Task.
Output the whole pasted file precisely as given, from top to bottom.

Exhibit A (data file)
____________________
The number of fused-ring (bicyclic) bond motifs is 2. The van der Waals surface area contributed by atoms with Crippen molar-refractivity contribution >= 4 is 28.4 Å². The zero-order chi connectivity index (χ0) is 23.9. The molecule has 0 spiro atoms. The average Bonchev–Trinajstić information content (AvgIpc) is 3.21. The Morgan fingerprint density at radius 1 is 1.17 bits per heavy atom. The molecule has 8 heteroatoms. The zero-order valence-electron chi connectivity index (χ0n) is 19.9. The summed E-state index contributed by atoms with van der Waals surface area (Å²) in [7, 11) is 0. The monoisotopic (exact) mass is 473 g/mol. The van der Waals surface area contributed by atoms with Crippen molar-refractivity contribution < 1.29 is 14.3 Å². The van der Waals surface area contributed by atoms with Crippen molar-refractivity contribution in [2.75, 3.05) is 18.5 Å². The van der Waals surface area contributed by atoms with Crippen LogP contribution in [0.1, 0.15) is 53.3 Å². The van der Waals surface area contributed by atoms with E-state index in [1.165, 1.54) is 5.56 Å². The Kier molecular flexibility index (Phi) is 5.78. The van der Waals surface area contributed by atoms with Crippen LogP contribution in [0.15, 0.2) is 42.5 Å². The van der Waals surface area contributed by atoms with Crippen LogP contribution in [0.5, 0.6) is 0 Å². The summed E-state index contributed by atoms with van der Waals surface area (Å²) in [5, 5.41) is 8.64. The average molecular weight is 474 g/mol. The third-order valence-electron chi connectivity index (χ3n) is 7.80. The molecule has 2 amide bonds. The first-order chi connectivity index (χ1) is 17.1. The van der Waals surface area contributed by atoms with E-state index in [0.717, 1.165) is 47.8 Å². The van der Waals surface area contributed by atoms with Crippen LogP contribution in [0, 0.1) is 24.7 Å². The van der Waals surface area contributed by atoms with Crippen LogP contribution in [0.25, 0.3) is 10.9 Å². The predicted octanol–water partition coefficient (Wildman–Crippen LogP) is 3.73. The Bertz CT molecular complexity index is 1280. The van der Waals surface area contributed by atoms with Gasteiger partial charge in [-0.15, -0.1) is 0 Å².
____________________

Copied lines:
The number of fused-ring (bicyclic) bond motifs is 2. The van der Waals surface area contributed by atoms with Crippen molar-refractivity contribution >= 4 is 28.4 Å². The zero-order chi connectivity index (χ0) is 23.9. The molecule has 0 spiro atoms. The average Bonchev–Trinajstić information content (AvgIpc) is 3.21. The Morgan fingerprint density at radius 1 is 1.17 bits per heavy atom. The molecule has 8 heteroatoms. The zero-order valence-electron chi connectivity index (χ0n) is 19.9. The summed E-state index contributed by atoms with van der Waals surface area (Å²) in [7, 11) is 0. The monoisotopic (exact) mass is 473 g/mol. The van der Waals surface area contributed by atoms with Crippen molar-refractivity contribution < 1.29 is 14.3 Å². The van der Waals surface area contributed by atoms with Crippen molar-refractivity contribution in [2.75, 3.05) is 18.5 Å². The van der Waals surface area contributed by atoms with Crippen LogP contribution in [0.1, 0.15) is 53.3 Å². The van der Waals surface area contributed by atoms with E-state index in [1.165, 1.54) is 5.56 Å². The Kier molecular flexibility index (Phi) is 5.78. The van der Waals surface area contributed by atoms with Crippen LogP contribution in [0.15, 0.2) is 42.5 Å². The van der Waals surface area contributed by atoms with Crippen LogP contribution in [0.5, 0.6) is 0 Å². The summed E-state index contributed by atoms with van der Waals surface area (Å²) in [5, 5.41) is 8.64. The average molecular weight is 474 g/mol. The third-order valence-electron chi connectivity index (χ3n) is 7.80. The molecule has 2 amide bonds. The first-order chi connectivity index (χ1) is 17.1. The van der Waals surface area contributed by atoms with E-state index in [0.717, 1.165) is 47.8 Å². The van der Waals surface area contributed by atoms with Crippen LogP contribution in [0, 0.1) is 24.7 Å². The van der Waals surface area contributed by atoms with Crippen LogP contribution in [0.25, 0.3) is 10.9 Å². The predicted octanol–water partition coefficient (Wildman–Crippen LogP) is 3.73. The Bertz CT molecular complexity index is 1280. The van der Waals surface area contributed by atoms with Gasteiger partial charge in [-0.15, -0.1) is 0 Å².